Conformity (pg 191-229)
• Conformity: a change in behaviour as a result of the real or imagined
influence of other people.
• Implicit social influence: influence caused by increasing the
accessbility of social beliefs in working memory. Occurs typically outside of
• Information social influence: conforming because we believe that
other's interpretation of an ambiguous situation is more correct than ours and will
help us choose an appropriate course of action.
o We see other people as a source of information to guide our
o (e.g. Sherif's dot experiment regarding the autokinetic effect)
• Private acceptance: conforming to other people's behaviour out of a
genuine belief that what they are doing or saying is right. Likely to change long
• Public compliance: conforming to other people's behaviour publicly,
without necessarily believing in what they are doing or saying. May or may not
change behaviour in the long run.
When Will People Conform to Information Social Influence
• When the Situation is Ambiguous:
When you are unsure of a correct response, the appropriate
behaviour, or the right idea you will be most open to influence from others.
o The more uncertain you are the more you will rely on others.
• When the Situation is a Crisis:
o When the situation is a crisis, we usually do not have time to think
and it is natural for us to see how other people are responding.
o Contagion: the rapid transmission of emotion or behaviour
through a crowd.
• When Other People are Experts:
o The more expertise or knowledge a person has, the more valuable
he or she will be as a guide in an ambiguous or crisis situation.
• Mass psychogenic illness: the occurrence of similar physical
symptoms in a group of people for which there is no known physical or medical
cause. (e.g the War of the Worlds broadcast)
Resisting Informational Social Influence
• It is possible to resist illegitimate or inaccurate informational social
• Influences how people define reality. If you conform you see the world
as they do, if you don't then you see the world different from the way they do.
• Look for non-human evidence
• Remember your consistency bias
• If something is wrong, then be the one who speaks out. Normative Social Influence: The Need to be Accepted
• Normative social influence: the influence of other people that leads
us to conform in order to be liked and accepted by them.
o Results in public compliance but not necessarily with private
acceptance of the group's beliefs and behaviours.
o Caused by power of social norms, and conformity and social
• Social norms: the implicit or explicit rules a group has for the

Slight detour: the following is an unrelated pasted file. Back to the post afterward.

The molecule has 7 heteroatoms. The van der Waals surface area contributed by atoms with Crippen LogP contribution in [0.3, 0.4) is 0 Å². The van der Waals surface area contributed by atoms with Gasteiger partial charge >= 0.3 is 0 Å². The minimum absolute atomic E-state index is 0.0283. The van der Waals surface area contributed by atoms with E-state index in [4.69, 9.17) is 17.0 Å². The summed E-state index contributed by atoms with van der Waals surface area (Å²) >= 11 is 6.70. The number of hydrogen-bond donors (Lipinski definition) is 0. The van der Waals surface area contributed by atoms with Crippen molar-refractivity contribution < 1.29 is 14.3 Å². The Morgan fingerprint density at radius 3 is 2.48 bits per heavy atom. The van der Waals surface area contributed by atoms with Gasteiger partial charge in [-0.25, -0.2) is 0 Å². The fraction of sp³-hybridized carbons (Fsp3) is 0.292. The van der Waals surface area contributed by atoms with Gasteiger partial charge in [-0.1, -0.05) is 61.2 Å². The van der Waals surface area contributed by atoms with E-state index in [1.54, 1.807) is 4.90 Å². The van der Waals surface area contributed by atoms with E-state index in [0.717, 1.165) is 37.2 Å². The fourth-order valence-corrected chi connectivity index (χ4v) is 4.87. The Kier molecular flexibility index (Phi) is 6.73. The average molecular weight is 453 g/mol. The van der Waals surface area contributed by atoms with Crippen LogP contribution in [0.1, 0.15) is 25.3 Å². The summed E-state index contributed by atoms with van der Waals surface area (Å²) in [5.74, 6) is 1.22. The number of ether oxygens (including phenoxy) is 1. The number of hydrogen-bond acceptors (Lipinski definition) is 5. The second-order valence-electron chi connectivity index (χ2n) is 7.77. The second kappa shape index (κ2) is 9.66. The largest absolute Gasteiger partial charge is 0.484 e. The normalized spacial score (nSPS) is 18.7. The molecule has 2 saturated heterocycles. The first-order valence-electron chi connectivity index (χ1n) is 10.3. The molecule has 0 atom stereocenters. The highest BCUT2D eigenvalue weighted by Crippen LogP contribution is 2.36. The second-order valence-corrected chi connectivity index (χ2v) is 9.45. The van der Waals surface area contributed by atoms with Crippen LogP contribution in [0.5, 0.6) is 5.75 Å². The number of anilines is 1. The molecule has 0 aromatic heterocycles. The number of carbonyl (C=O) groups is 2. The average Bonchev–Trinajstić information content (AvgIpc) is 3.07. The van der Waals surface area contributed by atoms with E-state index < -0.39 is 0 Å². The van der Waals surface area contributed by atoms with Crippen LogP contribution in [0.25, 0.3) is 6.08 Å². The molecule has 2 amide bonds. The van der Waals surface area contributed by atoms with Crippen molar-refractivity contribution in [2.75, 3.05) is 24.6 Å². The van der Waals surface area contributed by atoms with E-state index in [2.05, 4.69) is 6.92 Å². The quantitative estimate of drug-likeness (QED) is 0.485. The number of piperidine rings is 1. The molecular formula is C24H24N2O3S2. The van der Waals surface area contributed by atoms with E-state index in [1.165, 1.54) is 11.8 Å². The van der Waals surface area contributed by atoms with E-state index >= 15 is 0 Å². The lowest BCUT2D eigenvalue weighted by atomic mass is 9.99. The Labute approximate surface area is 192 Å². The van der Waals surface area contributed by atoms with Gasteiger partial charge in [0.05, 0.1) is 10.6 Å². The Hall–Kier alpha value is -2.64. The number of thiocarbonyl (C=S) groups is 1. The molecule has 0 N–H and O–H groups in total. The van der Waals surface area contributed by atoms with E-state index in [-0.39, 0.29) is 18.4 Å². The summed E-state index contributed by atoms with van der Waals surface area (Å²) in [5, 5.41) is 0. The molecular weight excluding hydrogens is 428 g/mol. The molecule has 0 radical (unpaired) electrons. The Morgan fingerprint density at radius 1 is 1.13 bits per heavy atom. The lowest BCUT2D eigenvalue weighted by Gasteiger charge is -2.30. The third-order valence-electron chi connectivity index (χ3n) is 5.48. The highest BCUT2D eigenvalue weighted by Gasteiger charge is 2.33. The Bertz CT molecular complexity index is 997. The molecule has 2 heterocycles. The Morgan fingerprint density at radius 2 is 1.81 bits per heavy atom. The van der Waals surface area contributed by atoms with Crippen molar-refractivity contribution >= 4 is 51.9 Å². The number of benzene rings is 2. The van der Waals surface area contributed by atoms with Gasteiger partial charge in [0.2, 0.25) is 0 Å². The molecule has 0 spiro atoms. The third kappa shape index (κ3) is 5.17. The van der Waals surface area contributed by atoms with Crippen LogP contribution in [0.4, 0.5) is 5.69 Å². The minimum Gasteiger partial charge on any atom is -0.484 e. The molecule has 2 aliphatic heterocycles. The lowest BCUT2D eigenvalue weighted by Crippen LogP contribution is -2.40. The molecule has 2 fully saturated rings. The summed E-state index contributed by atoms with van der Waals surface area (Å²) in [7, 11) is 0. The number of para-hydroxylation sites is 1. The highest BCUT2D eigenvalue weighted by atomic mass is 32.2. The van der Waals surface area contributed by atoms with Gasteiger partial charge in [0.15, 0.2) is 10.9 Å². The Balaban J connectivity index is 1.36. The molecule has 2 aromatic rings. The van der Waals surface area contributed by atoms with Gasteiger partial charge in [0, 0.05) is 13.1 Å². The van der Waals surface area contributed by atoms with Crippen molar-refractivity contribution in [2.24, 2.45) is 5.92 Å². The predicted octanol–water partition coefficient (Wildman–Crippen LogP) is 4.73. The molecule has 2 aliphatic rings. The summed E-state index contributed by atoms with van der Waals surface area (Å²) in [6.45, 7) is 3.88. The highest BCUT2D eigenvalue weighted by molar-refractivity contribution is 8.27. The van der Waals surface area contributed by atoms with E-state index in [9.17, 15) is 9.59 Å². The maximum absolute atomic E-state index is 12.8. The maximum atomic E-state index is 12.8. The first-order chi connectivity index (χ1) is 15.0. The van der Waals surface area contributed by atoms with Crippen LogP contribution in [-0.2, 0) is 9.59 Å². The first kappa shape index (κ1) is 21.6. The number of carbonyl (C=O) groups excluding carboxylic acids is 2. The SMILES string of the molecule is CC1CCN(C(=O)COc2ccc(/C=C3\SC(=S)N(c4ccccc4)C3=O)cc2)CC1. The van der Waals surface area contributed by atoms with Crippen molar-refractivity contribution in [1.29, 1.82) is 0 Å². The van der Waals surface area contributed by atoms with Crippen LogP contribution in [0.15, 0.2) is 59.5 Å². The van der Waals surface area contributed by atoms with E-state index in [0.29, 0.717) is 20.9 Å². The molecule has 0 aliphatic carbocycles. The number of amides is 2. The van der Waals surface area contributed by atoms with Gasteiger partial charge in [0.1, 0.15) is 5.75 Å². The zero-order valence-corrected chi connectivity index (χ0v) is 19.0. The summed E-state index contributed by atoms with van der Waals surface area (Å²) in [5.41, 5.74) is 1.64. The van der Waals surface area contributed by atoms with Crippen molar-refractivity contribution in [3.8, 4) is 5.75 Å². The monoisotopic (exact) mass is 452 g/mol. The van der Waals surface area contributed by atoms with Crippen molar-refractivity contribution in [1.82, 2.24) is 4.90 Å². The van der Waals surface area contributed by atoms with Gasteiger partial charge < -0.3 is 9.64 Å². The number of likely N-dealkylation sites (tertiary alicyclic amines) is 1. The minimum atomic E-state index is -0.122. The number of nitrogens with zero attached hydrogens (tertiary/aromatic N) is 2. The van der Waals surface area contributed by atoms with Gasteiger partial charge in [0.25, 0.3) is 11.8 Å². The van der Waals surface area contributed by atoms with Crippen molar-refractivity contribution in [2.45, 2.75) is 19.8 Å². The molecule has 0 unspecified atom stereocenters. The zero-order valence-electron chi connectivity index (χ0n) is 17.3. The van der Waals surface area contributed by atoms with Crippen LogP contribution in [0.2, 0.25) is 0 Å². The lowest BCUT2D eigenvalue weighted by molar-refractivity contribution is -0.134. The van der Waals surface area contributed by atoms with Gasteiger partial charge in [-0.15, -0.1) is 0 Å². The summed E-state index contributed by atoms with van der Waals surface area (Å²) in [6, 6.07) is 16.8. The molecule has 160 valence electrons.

acceptable behaviours, values, and beliefs of its members.
Members who don't are seen has different, difficult, and
o Members are expected to conform to these norms.
Conformity and Social Approval: The Asch Line Judgment Studies
• The study when Solomon Asch conducted with confederates and the
actual participant were shown two cards one with one single like and one card
with 3 different lines in different lengths and they were told to choose which line
was closest to the one on the first card.
• Results: 76% of the participants conformed on at least one trial, and on
average people conformed about 1/3 of the 12 trials on which the confederates
gave the wrong answer.
• Normative social influence occurs because people feel negative
emotions such as discomfort and tension, when they stand up for their beliefs and
go against the group.
When Will People Conform to Normative Social Influence?
• Social Impact Theory: the theory that conforming to social influence
depends on the strengths of the group, its immediacy (how close the group to you
in space and time during the influence attempt) , and the number of other people
in the group.
o Conformity will increase as strength and immediacy increase.
o The more important a group is to us the more likely we are to
conform to its normative pressures.
o The number of people however has a different affect, the more
people the less influential each person is.
• When group size is 3 or more:
o Conformity increases as the number of people in the group
increase but only up to a point.
Conformity pressures generally increase as the size of the
• When the group is Important:
o Groups to which we are highly attracted and with which we
strongly identify will exert more normative influence on us than groups to
which we have little or not attachment.
o When we are attracted to a group and are reminded that we don't
quite fit in we are especially motivated to conform.
• When the group is unanimous:
o Normative social influence is most powerfully felt when everyone
in the group says or believes the same thing. o You are less likely to conform if another person in the group
disagrees with the norm.
• Gender Differences in Conformity:
o Found on average men are less easily influenced than women but
the size of the difference is very small.
o Gender differences are most likely to be found in group-pressure
situations where an audience can directly observe how much you conform; in
this case women are more likely to conform
• This could be because of the social roles men